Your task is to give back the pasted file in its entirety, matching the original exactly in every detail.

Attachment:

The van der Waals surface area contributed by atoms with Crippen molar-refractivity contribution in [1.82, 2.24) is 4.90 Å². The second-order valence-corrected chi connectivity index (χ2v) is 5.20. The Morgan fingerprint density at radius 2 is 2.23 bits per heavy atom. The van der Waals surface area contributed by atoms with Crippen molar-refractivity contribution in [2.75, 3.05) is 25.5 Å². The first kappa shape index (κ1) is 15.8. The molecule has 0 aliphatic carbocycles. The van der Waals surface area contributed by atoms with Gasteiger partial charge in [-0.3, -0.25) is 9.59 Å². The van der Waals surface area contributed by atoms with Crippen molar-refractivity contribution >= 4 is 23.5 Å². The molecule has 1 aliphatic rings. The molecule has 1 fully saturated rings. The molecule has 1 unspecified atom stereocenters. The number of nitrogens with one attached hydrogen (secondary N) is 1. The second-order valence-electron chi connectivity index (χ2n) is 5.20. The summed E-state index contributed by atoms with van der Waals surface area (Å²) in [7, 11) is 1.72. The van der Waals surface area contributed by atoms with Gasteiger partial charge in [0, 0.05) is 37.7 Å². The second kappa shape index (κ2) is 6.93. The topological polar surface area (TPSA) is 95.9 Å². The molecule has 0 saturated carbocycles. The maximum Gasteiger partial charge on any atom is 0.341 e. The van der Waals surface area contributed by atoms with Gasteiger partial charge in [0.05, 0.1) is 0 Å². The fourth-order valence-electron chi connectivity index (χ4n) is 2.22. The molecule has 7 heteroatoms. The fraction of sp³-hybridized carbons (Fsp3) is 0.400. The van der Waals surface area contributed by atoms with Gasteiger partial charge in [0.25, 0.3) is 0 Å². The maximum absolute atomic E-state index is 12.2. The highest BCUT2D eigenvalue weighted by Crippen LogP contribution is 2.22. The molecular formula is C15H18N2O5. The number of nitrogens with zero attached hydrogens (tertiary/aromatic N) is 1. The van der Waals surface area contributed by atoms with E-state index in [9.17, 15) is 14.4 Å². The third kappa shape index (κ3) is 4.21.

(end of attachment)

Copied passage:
The van der Waals surface area contributed by atoms with Crippen molar-refractivity contribution in [1.82, 2.24) is 4.90 Å². The second-order valence-corrected chi connectivity index (χ2v) is 5.20. The Morgan fingerprint density at radius 2 is 2.23 bits per heavy atom. The van der Waals surface area contributed by atoms with Crippen molar-refractivity contribution in [2.75, 3.05) is 25.5 Å². The first kappa shape index (κ1) is 15.8. The molecule has 0 aliphatic carbocycles. The van der Waals surface area contributed by atoms with Gasteiger partial charge in [-0.3, -0.25) is 9.59 Å². The van der Waals surface area contributed by atoms with Crippen molar-refractivity contribution >= 4 is 23.5 Å². The molecule has 1 aliphatic rings. The molecule has 1 fully saturated rings. The molecule has 1 unspecified atom stereocenters. The number of nitrogens with one attached hydrogen (secondary N) is 1. The second-order valence-electron chi connectivity index (χ2n) is 5.20. The summed E-state index contributed by atoms with van der Waals surface area (Å²) in [7, 11) is 1.72. The van der Waals surface area contributed by atoms with Gasteiger partial charge in [0, 0.05) is 37.7 Å². The second kappa shape index (κ2) is 6.93. The topological polar surface area (TPSA) is 95.9 Å². The molecule has 0 saturated carbocycles. The maximum Gasteiger partial charge on any atom is 0.341 e. The van der Waals surface area contributed by atoms with Gasteiger partial charge in [0.05, 0.1) is 0 Å². The fourth-order valence-electron chi connectivity index (χ4n) is 2.22. The molecule has 7 heteroatoms. The fraction of sp³-hybridized carbons (Fsp3) is 0.400. The van der Waals surface area contributed by atoms with Gasteiger partial charge in [0.25, 0.3) is 0 Å². The maximum absolute atomic E-state index is 12.2. The highest BCUT2D eigenvalue weighted by Crippen LogP contribution is 2.22. The molecular formula is C15H18N2O5. The number of nitrogens with zero attached hydrogens (tertiary/aromatic N) is 1. The van der Waals surface area contributed by atoms with E-state index in [9.17, 15) is 14.4 Å². The third kappa shape index (κ3) is 4.21.